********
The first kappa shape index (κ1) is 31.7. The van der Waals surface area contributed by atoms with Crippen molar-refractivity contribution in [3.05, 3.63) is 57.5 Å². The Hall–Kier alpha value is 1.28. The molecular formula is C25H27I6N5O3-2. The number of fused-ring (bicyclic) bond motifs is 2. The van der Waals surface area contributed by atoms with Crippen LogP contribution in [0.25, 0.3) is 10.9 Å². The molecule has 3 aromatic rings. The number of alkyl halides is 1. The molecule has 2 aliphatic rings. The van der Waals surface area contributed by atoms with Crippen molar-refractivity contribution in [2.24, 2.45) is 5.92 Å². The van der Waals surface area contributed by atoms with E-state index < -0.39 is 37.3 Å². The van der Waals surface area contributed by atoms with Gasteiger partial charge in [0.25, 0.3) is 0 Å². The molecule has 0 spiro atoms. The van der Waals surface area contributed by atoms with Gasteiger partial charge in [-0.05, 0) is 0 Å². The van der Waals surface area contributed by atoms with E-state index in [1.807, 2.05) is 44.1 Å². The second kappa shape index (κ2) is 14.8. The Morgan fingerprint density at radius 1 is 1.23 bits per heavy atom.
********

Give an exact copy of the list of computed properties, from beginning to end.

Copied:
The first kappa shape index (κ1) is 31.7. The van der Waals surface area contributed by atoms with Crippen molar-refractivity contribution in [3.05, 3.63) is 57.5 Å². The Hall–Kier alpha value is 1.28. The molecular formula is C25H27I6N5O3-2. The number of fused-ring (bicyclic) bond motifs is 2. The van der Waals surface area contributed by atoms with Crippen LogP contribution in [0.25, 0.3) is 10.9 Å². The molecule has 3 aromatic rings. The number of alkyl halides is 1. The molecule has 2 aliphatic rings. The van der Waals surface area contributed by atoms with Crippen molar-refractivity contribution in [2.24, 2.45) is 5.92 Å². The van der Waals surface area contributed by atoms with E-state index < -0.39 is 37.3 Å². The van der Waals surface area contributed by atoms with Gasteiger partial charge in [0.25, 0.3) is 0 Å². The molecule has 0 spiro atoms. The van der Waals surface area contributed by atoms with Gasteiger partial charge in [-0.05, 0) is 0 Å². The van der Waals surface area contributed by atoms with E-state index in [1.807, 2.05) is 44.1 Å². The second kappa shape index (κ2) is 14.8. The Morgan fingerprint density at radius 1 is 1.23 bits per heavy atom.